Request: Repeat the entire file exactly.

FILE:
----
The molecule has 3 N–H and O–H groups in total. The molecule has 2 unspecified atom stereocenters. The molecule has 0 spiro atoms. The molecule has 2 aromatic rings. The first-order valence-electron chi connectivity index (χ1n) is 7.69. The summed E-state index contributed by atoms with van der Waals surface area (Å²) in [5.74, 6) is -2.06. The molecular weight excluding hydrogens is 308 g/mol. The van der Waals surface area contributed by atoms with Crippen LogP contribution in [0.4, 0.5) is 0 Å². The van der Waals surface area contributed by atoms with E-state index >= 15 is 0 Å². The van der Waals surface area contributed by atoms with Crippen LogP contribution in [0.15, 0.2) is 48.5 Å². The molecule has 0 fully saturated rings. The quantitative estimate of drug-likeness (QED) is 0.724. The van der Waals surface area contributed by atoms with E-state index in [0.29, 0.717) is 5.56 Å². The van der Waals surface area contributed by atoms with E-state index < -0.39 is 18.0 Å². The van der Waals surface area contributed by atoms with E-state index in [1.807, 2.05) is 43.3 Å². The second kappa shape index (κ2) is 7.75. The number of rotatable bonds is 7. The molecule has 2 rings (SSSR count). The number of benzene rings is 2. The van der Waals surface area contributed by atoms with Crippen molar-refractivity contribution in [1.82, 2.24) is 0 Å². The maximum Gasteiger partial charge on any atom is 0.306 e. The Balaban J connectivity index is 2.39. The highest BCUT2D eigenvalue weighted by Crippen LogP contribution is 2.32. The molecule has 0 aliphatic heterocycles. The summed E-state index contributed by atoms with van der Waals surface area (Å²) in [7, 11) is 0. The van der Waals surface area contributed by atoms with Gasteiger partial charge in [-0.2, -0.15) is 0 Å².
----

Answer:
The molecule has 3 N–H and O–H groups in total. The molecule has 2 unspecified atom stereocenters. The molecule has 0 spiro atoms. The molecule has 2 aromatic rings. The first-order valence-electron chi connectivity index (χ1n) is 7.69. The summed E-state index contributed by atoms with van der Waals surface area (Å²) in [5.74, 6) is -2.06. The molecular weight excluding hydrogens is 308 g/mol. The van der Waals surface area contributed by atoms with Crippen LogP contribution in [0.4, 0.5) is 0 Å². The van der Waals surface area contributed by atoms with E-state index >= 15 is 0 Å². The van der Waals surface area contributed by atoms with Crippen LogP contribution in [0.15, 0.2) is 48.5 Å². The molecule has 0 fully saturated rings. The quantitative estimate of drug-likeness (QED) is 0.724. The van der Waals surface area contributed by atoms with E-state index in [0.29, 0.717) is 5.56 Å². The van der Waals surface area contributed by atoms with E-state index < -0.39 is 18.0 Å². The van der Waals surface area contributed by atoms with E-state index in [1.807, 2.05) is 43.3 Å². The second kappa shape index (κ2) is 7.75. The number of rotatable bonds is 7. The molecule has 2 rings (SSSR count). The number of benzene rings is 2. The van der Waals surface area contributed by atoms with Crippen molar-refractivity contribution in [1.82, 2.24) is 0 Å². The maximum Gasteiger partial charge on any atom is 0.306 e. The Balaban J connectivity index is 2.39. The highest BCUT2D eigenvalue weighted by Crippen LogP contribution is 2.32. The molecule has 0 aliphatic heterocycles. The summed E-state index contributed by atoms with van der Waals surface area (Å²) in [7, 11) is 0. The van der Waals surface area contributed by atoms with Gasteiger partial charge in [-0.2, -0.15) is 0 Å².